Don’t Completely Rely on Your Gun’s Safety.
Treat every gun as though it could fire at any time, even if you are not applyingpressure to the trigger.
The “safety” on a firearm is a mechanical device which, like anysuch device, can become inoperable at the worst possible time and fail to function. Bymistake, you may think the safety is “on” when it actually is not. Or you may think your gunis unloaded when there is actually a round of ammunition in it. The safety serves as asupplement to proper gun handling but cannot serve as a substitute for common sense.Never handle a gun carelessly and assume that the gun won’t fire, just because “the safetyis on.” Never touch the firearm’s trigger until you are ready to shoot. Keep your fingersaway from the trigger when loading or unloading. Never pull the trigger when the safety isengaged or when the safety is positioned between the “safe” and “fire” positions. Never place your finger on the trigger unless you intend to fire.
Be Sure of Your Target - And What Is Beyond It!
Once fired, a bullet (or shot charge) can never be called back, so before youshoot know where the bullet is going and what it will strike.
Be certain your shotwill not injure someone or strike something beyond the target. Never fire in the directionof noise, a movement, or at any object you cannot positively identify. Be aware that a.22 Short bullet can travel over 1-1/4 miles. Acenterfire cartridge, such as the .30-06,can send its bullet over 3-miles. Shotgun pellets can travel 500-yards and a shotgunslug has a range of over a half-mile. Make sure your shot has a backstop such as ahillside. Keep in mind how far the bullet will travel if it misses your intended target.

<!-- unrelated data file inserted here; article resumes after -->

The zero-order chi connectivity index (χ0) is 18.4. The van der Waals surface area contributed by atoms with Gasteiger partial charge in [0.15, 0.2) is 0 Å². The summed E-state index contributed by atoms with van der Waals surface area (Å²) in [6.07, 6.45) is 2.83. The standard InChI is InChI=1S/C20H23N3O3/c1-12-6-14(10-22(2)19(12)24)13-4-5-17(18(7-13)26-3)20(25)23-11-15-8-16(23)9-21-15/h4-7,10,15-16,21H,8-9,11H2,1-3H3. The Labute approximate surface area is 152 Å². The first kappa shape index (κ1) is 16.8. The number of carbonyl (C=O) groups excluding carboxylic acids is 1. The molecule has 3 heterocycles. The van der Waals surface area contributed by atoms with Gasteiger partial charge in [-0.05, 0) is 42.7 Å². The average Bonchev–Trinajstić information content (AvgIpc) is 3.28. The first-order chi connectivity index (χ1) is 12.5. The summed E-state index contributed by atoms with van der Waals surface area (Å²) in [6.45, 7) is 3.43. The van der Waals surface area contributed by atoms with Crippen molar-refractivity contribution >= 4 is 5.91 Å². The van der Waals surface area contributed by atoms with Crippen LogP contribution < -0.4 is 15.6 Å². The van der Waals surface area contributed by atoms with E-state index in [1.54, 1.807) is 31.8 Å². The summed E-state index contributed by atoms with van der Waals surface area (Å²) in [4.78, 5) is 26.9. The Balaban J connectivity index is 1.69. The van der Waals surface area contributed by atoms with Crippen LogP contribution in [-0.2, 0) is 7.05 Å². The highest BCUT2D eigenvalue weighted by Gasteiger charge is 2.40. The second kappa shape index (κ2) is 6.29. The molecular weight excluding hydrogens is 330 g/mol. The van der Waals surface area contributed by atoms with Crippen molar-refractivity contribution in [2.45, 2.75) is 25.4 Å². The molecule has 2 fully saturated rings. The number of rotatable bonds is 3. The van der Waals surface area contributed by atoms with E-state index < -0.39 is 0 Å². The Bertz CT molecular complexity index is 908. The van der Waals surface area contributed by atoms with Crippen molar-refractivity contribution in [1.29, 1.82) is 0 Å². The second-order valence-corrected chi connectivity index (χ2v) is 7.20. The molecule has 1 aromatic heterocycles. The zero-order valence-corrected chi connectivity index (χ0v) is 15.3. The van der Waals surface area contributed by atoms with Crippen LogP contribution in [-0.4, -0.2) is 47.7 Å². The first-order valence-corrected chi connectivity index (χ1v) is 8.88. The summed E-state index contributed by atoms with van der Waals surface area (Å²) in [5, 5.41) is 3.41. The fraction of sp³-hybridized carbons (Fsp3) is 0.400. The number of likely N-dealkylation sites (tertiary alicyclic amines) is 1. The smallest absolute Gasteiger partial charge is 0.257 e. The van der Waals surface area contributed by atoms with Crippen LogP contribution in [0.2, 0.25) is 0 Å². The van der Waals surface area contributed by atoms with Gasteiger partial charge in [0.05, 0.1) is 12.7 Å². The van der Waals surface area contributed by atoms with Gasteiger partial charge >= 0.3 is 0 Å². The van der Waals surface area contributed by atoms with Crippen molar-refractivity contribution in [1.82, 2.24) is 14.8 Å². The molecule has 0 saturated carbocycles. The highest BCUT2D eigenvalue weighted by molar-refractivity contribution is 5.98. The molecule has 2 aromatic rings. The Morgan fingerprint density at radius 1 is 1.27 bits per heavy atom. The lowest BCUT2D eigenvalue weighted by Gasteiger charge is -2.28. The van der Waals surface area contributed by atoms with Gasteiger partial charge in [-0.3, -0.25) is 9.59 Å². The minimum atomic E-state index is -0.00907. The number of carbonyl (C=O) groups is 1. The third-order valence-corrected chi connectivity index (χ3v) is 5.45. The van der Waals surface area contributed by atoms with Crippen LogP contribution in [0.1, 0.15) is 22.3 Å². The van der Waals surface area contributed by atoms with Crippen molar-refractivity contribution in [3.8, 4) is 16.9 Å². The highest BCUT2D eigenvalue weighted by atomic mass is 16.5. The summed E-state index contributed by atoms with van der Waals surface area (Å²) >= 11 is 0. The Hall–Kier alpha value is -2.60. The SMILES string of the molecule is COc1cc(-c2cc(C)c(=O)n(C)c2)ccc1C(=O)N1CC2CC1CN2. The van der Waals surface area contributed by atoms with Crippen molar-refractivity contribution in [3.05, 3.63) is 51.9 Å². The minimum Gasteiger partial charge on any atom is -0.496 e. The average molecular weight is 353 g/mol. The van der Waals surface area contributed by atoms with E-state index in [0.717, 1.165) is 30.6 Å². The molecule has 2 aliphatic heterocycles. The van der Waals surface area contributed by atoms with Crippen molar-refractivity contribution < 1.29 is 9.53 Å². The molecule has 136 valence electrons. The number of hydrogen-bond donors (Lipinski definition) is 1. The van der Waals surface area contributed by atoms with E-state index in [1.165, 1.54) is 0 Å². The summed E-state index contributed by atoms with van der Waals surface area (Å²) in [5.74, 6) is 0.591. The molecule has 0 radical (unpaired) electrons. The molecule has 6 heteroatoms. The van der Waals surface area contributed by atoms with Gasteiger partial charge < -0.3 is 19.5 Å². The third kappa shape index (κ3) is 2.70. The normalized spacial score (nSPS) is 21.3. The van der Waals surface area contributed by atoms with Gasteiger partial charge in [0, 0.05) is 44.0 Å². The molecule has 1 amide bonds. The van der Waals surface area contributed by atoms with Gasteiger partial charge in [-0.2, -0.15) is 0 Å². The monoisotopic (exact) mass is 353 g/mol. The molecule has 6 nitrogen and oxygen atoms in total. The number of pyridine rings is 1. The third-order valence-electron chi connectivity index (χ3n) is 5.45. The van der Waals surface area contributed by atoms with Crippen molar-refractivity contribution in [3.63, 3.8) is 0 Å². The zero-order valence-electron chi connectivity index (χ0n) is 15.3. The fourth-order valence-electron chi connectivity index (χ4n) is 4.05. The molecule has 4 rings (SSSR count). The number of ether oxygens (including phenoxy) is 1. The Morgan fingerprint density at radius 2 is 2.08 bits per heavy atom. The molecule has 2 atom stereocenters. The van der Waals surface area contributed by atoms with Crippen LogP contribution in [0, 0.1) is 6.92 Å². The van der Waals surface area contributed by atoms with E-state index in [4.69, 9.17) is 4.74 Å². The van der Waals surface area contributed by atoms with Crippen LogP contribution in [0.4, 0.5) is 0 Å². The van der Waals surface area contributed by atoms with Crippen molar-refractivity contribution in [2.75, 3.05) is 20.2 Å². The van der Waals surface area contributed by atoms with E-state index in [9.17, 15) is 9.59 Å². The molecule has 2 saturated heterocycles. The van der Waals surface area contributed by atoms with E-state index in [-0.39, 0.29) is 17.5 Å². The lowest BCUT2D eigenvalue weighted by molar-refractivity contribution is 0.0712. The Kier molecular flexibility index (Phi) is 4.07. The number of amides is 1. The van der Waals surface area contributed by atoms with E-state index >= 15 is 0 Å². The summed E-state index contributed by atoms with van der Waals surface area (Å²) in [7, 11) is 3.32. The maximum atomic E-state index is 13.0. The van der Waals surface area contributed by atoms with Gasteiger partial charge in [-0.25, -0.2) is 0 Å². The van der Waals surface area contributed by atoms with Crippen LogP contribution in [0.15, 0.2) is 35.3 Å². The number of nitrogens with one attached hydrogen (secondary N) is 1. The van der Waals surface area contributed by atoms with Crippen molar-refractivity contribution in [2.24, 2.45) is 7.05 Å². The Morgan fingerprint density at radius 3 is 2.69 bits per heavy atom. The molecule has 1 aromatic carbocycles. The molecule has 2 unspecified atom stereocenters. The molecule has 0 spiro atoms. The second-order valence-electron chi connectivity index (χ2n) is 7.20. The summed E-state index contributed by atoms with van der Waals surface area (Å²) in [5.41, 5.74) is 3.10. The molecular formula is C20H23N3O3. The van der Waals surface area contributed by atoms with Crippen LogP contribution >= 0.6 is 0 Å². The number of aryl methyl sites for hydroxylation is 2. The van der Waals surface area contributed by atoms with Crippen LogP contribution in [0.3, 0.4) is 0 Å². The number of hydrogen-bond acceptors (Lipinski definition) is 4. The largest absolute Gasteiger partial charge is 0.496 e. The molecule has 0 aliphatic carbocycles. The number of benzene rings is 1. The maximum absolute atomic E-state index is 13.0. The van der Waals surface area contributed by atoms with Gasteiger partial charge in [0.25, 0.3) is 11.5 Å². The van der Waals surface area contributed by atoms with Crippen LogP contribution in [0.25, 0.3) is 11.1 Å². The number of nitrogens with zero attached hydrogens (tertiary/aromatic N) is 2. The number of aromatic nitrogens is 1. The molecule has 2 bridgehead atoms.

Use the Correct Ammunition.
Every firearm is designed to use a certain caliber or gauge of ammunition. It isimportant that you use the correct ammunition for your firearm.
Information on thecorrect ammunition to use with your firearm appears in the firearm’s instruction manualand the manufacturer’s markings on the firearm itself. Use of the wrong ammunition or improperly reloaded ammunition can result in the destruction of the firearm, seriouspersonal injury and/or death.Form the habit of examining every round of ammunition before you put it into your gun toensure it is of the proper gauge or caliber and that it is in good condition.
If Your Gun Fails to Fire When the Trigger Is Pulled, Handle With Care.
If a cartridge or shell does not fire when the trigger is pulled, follow Commandment#1 and keep the firearm’s muzzle pointed in a safe direction.
Keeping the muzzlepointed away from your face and anything you do not intend to shoot, wait at least20-seconds (to ensure that the ammunition is not delayed in firing) before carefullyopening the action, unloading the firearm and disposing of the ammunition safely.
Always Wear Eye &Ear Protection When Shooting.
Exposure to shooting noise can permanently damage hearing and flying debris, suchas powder residue and ejected cartridge cases can injure your eyes.
Thus, it is onlycommon sense to wear both eye protection (such as shooting glasses) and ear protection(such as a sound muffling headset) whenever shooting. Also, wear eye protection whencleaning or disassembling your gun to ensure that cleaning solvent and tensioned parts(such as springs), do not come into contact with your eyes.
1975 AK Bullpup Rifle Manual © Century International Arms, Inc. Page 3